Learning under pressure.


As they leave the house to get into the car for school, my youngest son makes a U-turn and skids back into the house. He is nak.ed in a nano second and parked on the throne for a last minute pit stop. He is a moment or two, too late. I pick up his sodden clothing and toss it onto the washing machine. I dither. I'm confident that it will take him a goodly while to put his shoes and socks back on without me to prompt him. I know that he would never dare risk permitting his bare little toes to touch the ground outside the house.

I dash upstairs for replacements whilst the rest of the team waits on the driveway, engine idling. I return with the clothes to find him struggling with the Velcro on his shoes. I have no option but to give him a swift sponge down rather than a shower. If you could hear his screams you would assume I'd turned a pressure hosepipe of icy water on him.

I turn my back after toweling him down but he's off, wearing socks, shoes and a T-shirt, powering out to the car shouting, “be wait now, now wait now, wait, wait, wait!” I scramble after his partially clad form clutching his clothing as I skuttle down the path. I wave the clothes in my hand to attract the chauffeur's attention. The car occupants watch his arrival, so does my neighbour. I call aloud, “wait he can't go without his knickers!” My son does a little rain dance on the driveway concrete as his body shrivels and quivers in the early morning chill. Free of social cues, it is only his thermostat that will save him.

I think this is the first time in living memory that he has willingly submitted to going to school. His enthusiasm, eagerness and anxiety to join his siblings is quite breathtaking. I am uncertain whether his sudden keenness to conform has over-ridden his need for clothes, or whether it's just that clothes are still an after thought of no consequence? Either way, my son has capitulated and demonstrated a willingness to participate.

My neighbour, the man with the voice that could best be described as a fog horn, bellows from the other side of the road, “Git yur shorts on boy!” My son's ears receive the assault and his head flicks around to see our substitute grandfather modeling the desired behaviour from the other side of the street, legs akimbo, knees bent, curled arms hauling up the invisible underwear. What a trooper he is! My son is covered up and whipped off in a puff of exhaust fumes, safely on his way to school.

My neighbour steps over the road toward me. He tips his baseball cap up, the tired, faded red one, so that white tufts of thinning hair are visible. He blinks, with his crooked smile before he reminds me, “over here, we call em underpants.”

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mcewen.minti.com [test]
Presidents week means that the children are at home on holiday. With a brief preamble and a schedule board to hand, I suggest a bike ride in the park.
“Do you think that's such a good idea Mom?” she asks politely. I am pleased that she is aware of the many pitfalls of such a venture, all the possible meltdowns and squirmishes that we may need to deflect or endure. The boys are close by. They do not 'attend.' They are not 'included' in this exchange. I am fairly confident that the content of the conversation is being processed.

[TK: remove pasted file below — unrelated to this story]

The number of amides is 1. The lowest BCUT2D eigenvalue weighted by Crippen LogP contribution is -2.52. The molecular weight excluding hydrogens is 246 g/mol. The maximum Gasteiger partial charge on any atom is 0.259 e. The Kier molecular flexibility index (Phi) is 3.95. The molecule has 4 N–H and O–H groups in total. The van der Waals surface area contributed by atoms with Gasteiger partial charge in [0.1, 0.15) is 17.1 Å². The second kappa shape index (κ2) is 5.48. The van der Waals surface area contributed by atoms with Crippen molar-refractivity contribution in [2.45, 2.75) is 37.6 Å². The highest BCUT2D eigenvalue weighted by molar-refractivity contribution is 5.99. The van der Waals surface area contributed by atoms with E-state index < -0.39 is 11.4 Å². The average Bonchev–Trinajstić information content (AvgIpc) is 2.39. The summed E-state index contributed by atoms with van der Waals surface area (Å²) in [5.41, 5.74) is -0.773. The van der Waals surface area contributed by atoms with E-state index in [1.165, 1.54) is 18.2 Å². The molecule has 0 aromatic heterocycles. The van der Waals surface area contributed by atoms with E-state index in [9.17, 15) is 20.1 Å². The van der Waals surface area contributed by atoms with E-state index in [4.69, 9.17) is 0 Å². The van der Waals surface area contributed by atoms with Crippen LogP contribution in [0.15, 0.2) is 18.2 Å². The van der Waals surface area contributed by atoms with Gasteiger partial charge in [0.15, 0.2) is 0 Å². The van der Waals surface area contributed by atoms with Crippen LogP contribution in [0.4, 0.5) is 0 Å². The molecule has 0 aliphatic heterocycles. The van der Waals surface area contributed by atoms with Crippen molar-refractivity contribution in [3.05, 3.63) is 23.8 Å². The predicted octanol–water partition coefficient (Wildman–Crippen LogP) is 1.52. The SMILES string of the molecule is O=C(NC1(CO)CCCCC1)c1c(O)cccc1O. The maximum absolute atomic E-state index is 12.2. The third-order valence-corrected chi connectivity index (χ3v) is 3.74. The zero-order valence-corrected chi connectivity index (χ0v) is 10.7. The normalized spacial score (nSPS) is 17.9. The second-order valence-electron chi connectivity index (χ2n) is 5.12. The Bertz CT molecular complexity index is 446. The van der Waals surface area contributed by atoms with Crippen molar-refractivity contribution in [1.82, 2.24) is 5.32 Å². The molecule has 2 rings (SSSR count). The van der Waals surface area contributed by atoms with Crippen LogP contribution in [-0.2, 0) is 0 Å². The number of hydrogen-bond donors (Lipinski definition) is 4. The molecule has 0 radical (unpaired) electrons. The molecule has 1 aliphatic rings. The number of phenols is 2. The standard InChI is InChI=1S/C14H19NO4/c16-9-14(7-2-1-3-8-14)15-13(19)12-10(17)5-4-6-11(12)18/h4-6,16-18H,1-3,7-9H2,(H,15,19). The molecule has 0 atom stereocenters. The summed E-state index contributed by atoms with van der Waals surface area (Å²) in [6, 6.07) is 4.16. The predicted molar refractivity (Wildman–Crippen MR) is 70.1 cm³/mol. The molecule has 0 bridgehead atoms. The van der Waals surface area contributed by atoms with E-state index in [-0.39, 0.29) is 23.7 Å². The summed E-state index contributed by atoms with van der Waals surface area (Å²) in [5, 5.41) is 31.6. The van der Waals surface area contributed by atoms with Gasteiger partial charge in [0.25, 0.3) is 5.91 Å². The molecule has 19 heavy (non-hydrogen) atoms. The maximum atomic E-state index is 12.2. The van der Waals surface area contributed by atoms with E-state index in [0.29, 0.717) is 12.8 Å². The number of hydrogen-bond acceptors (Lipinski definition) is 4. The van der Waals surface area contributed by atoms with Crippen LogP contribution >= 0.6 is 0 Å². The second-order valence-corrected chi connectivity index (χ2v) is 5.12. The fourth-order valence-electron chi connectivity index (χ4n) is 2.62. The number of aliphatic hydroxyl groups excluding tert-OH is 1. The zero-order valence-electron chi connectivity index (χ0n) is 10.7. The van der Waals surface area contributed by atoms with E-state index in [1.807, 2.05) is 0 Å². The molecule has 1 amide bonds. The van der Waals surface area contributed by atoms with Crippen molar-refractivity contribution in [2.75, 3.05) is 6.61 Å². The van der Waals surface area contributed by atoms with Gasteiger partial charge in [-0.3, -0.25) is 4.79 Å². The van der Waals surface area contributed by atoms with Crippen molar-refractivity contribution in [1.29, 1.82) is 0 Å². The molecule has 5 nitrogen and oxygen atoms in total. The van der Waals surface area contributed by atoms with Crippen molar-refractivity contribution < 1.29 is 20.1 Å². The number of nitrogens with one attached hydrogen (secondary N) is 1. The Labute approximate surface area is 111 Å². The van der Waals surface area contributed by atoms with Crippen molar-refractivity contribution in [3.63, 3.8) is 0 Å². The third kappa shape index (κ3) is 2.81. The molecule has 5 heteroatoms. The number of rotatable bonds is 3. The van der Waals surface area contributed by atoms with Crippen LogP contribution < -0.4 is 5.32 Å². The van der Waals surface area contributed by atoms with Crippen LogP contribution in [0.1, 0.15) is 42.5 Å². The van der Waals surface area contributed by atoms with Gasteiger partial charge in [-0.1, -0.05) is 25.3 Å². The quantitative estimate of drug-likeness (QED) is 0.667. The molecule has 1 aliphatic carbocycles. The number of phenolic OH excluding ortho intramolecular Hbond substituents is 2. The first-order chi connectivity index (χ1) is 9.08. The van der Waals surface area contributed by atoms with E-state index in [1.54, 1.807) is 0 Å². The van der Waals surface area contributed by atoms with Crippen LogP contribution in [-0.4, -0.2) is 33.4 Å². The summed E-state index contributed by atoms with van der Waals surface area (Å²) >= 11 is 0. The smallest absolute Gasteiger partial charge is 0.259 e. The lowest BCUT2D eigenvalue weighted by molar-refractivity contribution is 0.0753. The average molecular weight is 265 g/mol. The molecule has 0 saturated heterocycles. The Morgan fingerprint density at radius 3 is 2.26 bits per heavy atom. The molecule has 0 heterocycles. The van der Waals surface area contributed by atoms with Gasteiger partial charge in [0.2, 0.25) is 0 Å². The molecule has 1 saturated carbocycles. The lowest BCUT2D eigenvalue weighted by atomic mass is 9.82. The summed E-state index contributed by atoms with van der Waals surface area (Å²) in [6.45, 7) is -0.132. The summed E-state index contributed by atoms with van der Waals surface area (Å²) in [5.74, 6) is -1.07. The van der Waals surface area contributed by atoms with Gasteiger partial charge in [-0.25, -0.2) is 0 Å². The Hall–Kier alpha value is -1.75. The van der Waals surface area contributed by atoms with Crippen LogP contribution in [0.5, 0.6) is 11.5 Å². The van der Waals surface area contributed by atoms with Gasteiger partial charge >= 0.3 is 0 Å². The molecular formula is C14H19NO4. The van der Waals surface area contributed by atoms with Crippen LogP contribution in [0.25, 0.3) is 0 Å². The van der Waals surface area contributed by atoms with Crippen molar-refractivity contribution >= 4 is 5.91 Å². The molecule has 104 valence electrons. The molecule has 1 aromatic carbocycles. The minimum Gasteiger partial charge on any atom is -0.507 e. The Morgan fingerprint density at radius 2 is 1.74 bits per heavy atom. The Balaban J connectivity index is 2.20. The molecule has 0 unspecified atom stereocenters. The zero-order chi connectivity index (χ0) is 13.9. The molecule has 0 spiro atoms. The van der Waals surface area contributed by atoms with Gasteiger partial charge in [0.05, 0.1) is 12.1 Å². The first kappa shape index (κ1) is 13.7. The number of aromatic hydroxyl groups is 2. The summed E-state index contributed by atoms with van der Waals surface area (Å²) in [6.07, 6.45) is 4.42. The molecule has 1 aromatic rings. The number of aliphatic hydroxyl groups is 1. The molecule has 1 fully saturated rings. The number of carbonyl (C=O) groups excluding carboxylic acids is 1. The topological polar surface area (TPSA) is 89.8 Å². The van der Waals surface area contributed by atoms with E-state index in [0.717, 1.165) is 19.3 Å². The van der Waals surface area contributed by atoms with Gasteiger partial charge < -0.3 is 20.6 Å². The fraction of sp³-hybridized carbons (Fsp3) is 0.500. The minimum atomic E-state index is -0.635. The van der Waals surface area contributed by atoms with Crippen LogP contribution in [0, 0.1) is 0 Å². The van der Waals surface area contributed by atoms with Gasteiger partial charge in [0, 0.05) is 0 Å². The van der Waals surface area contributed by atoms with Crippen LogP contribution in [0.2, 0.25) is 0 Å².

“Oh, I'm sure it will all be just fine dear, don't you worry, we have all day to manage it.” What a nice young woman she’s developing into. We women of the world need to rise up and unite.jaw surgery.” Oh gosh, such thoughtfulness shows her ever growing empathy and maturity. I attempt a sweet smile, although it's a bit lop sided. “That's so kind of you dear, but my body is fine, I'll just need to be careful about my face that's all.” Why isn’t the world populated only by womankind? I can feel my feminist banner on the rise above my head.
“That's what I mean!” Enough spunk and spice to tell it how it is. The banner flutters against the ceiling.
“What do you mean?”
“Well, your face is going to scare little children!” Ah. Such consideration for her fellow 'man.'
“Oh it will be fine, I'll be cycling so fast I'll just be a blur.”
“But you'll have to stop sometimes and then people will see you,” she squirms with a tone of alarm. Such sensitivity delights my heart.
“I don't think that there will be many people in the park, most people go away for the week on holiday.”
“Some of my friends aren't going away on vacation!” she translates unnecessarily. “Some of my friends might see you and then what?” I had no idea that her pals were of such a delicate disposition.
“It'll be soooooo embarrassing to have a mom who looks like a …..a…….well, not very nice.” Ah. Don’t sugar coat it dearie. My banner crashes down on my head, causing only psychological damage.
Junior jumps to attention and skitters over to us, scatters a pile of Pokemon and shouts, “but mummy has dah beautiful knees, so dah little kids can look at her kneeses!”
“Oh you're so dumb, my friends aren't little kids, they won't be looking at her knees.” Senior son snails his way over to the table where he collapses slug like, with a sigh to add, “it's o.k. I had dah big friends in my class too. My friends like mom's talkin.”

Rats to puppy dog tails! Such a shame that I still sound like a marble mouth.

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